Here’s how the structure works: A dense tungsten weight, which clocks in at around 20 to 26 grams per head, sits in a urethane structure to help drive the center of gravity (CG) rearward.
The weights are slightly different depending on the individual head models, helping to put weight where it’s most optimal in each head. Overall, the heavy tungsten weight and complicated structure work to move weight away from the face and reduce twisting at impact. For golfers, that means you won’t lose as much speed on off-center shots.
For additional speed and stability, Callaway has also updated its popular Jailbreak technology — a structure that sits behind the face and connects the sole to the crown. The vertical bars on the Jailbreak Speed frame in the Rogue ST are more slender, but the horizontal portions are stiffer, especially lower on the face. This helped Callaway reduce overall weight from the frame but still retain the benefits of Jailbreak at impact.
Back to A.I.: With supercomputer help, Callaway constructed different faces for each of its four Rogue ST drivers, optimizing each for speed, launch and spin. Using data input from real players and fitters, Callaway’s A.I. produced faces with varying levels of thickness to maximize performance where (and when) it’s needed — and by whom. More specifically, Callaway directed the A.I. to reduce spin in each face by 100 to 150 rpm, meaning golfers can expect a slightly more penetrating ballflight that won’t balloon in the air and lose distance.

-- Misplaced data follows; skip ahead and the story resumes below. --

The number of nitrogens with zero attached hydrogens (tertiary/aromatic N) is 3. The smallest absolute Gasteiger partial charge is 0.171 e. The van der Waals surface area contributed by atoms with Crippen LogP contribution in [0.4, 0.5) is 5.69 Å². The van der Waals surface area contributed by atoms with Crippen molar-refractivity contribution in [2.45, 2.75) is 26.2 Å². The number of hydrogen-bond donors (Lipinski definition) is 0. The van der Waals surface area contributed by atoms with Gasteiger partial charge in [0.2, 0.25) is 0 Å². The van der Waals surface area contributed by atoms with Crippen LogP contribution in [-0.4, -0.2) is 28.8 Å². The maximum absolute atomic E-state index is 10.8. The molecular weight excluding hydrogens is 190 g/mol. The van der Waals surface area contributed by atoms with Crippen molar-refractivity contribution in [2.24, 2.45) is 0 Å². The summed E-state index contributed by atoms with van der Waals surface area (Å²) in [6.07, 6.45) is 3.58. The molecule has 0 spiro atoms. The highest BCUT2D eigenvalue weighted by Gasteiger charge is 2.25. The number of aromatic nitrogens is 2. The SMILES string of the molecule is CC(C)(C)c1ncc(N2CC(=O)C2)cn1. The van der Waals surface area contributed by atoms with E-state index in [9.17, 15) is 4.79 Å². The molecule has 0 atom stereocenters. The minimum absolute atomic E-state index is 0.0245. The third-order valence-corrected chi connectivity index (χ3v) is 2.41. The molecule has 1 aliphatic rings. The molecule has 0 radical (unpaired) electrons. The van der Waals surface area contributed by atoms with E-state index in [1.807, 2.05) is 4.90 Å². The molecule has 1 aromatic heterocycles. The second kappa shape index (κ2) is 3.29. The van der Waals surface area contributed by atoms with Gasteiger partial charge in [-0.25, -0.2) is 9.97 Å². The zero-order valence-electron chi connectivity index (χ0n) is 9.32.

The smart A.I. faces, matte carbon composite crowns and carbon sole plates are bonded to what Callaway calls a Unibody Construction, which is made of titanium. The Unibody doesn’t have uniform stiffness throughout, though. Certain sections of the body structure have been made stiffer to maximize stability at impact.
Overall, each head has been designed to drive weight lower and more rearward. That’s why the back portion of the sole sits lower to the ground than in previous Epic Speed drivers, which used Callaway’s higher-sitting “Cyclone” shape and had a more forward CG. The reason for the new Rogue ST shape, according to Callaway, is to create more forgiveness and “speed robustness” for the player.
The four Rogue STs differentiate as follows:
Rogue ST Max: the most forgiving head in the lineup, with a slight draw bias.